Convection in Liquids

  • Jean Karl Platten
  • Jean Claude Legros

Table of contents

  1. Front Matter
    Pages I-XIV
  2. Introduction

    1. Front Matter
      Pages 1-1
    2. Jean Karl Platten, Jean Claude Legros
      Pages 2-76
    3. Jean Karl Platten, Jean Claude Legros
      Pages 77-146
  3. Fluids at Constant Density, Isothermal Forced Convection

    1. Front Matter
      Pages N1-N1
    2. Jean Karl Platten, Jean Claude Legros
      Pages 147-253
    3. Jean Karl Platten, Jean Claude Legros
      Pages 254-290
    4. Jean Karl Platten, Jean Claude Legros
      Pages 291-314
  4. Non Isothermal One Component Systems

    1. Front Matter
      Pages N3-N3
    2. Jean Karl Platten, Jean Claude Legros
      Pages 315-499
    3. Jean Karl Platten, Jean Claude Legros
      Pages 500-528
    4. Jean Karl Platten, Jean Claude Legros
      Pages 529-566
  5. Multicomponent Systems

    1. Front Matter
      Pages N5-N5
    2. Jean Karl Platten, Jean Claude Legros
      Pages 567-656
    3. Jean Karl Platten, Jean Claude Legros
      Pages 657-675
  6. Back Matter
    Pages 676-679

About this book

Introduction

Both of the authors of this book are disciples and collaborators of the Brussels school of thermodynamics. Their particular domain of competence is the application of numerical methods to the many highly nonlinear problems which have arisen in the context of recent developments in the thermodynamics of irreversi­ ble processes: stability of states far from equilibrium, search for marginal critical states, bifwrcation phenomena, multiple stationnary states, dissipative structures, etc. These problems cannot in general be handled using only the clas­ sical and mathematically rigorous methods of the theory of differential, partial differential, and int~grodifferential equations. The present authors demonstrate how approximate methods, re lyi ng usually on powerful computers, lead to significant progress in these areas, if one is prepa­ red to accept a certain lack of rigor, such as, for example, the lack of proof for the convergence of the series used in the context of problems which are not self adjoint, nor even linear. The results thus obtained must consequently be submit­ ted to an exacting confrontation with experimental observations. - Even though, the '1 imited information obtained concerning the, often unsuspec­ ted, mechanisms underlying the observed phenomena is both precious and frequently sufficient. This information results from the properties of the trial functions best suited to the constraints of the problem such as the initial, boundary, and "feedback" conditions, and the analysis of their behavior in the course of the evolution of the system.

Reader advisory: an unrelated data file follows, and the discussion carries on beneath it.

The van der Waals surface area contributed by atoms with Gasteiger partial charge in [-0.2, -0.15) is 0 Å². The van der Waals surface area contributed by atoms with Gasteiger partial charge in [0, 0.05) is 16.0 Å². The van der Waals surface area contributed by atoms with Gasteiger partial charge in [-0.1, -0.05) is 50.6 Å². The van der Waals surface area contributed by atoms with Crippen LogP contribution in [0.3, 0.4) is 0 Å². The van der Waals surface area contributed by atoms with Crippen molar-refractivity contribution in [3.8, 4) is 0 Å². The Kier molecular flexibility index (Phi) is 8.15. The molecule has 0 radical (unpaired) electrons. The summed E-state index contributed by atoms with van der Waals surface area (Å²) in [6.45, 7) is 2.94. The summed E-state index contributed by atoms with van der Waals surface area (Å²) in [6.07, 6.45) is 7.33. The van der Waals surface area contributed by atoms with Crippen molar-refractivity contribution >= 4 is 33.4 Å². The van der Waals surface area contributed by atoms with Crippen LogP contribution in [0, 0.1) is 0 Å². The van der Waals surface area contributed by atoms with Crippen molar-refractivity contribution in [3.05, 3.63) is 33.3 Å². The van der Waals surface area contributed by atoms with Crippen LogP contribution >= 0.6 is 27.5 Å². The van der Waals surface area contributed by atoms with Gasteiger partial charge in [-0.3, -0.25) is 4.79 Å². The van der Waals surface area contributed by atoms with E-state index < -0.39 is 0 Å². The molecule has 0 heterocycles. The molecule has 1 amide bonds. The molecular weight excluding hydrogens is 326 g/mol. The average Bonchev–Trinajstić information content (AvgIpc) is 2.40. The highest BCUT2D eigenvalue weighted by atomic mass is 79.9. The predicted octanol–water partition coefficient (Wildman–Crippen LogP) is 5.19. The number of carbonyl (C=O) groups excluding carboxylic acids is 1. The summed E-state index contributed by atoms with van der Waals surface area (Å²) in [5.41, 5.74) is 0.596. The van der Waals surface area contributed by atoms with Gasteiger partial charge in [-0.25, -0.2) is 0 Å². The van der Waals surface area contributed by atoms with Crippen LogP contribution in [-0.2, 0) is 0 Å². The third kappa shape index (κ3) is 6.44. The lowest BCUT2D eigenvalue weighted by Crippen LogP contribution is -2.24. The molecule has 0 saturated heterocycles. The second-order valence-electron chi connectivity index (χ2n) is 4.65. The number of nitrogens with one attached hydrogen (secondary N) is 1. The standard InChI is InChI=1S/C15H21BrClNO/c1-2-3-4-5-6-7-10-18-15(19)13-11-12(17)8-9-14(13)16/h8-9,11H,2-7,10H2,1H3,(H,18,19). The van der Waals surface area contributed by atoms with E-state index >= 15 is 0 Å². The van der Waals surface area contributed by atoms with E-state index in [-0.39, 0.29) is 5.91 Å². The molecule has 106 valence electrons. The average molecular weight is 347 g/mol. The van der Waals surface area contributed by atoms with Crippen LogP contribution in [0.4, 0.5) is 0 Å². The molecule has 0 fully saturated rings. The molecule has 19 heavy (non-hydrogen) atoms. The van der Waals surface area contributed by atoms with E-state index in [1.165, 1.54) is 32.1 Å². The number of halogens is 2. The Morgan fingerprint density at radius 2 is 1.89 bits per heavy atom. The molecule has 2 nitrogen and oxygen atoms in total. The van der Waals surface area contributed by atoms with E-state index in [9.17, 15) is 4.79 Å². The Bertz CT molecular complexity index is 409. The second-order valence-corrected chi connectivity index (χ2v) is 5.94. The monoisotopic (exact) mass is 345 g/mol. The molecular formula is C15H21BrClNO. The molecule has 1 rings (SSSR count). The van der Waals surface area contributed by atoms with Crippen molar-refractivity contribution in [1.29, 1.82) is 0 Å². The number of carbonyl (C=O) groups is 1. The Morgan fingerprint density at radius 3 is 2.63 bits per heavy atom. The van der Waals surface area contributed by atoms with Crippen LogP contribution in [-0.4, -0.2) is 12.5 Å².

Keywords

Pet Profil behavior convection development dynamics evolution fluid dynamics information laminar flow lead numerical method system thermodynamics turbulence

Authors and affiliations

  • Jean Karl Platten
    • 1
  • Jean Claude Legros
    • 2
  1. 1.Service de Chimie Physique ThermodynamiqueUniversité de l’Etat à Mons, Faculté des SciencesMonsBelgique
  2. 2.Ecole Polytechnique, Faculté des Sciences AppliquéesUniversité Libre de BruxellesBruxellesBelgique

Bibliographic information

  • DOI https://doi.org/10.1007/978-3-642-82095-3
  • Copyright Information Springer-Verlag Berlin Heidelberg 1984
  • Publisher Name Springer, Berlin, Heidelberg
  • eBook Packages Springer Book Archive
  • Print ISBN 978-3-642-82097-7
  • Online ISBN 978-3-642-82095-3
  • About this book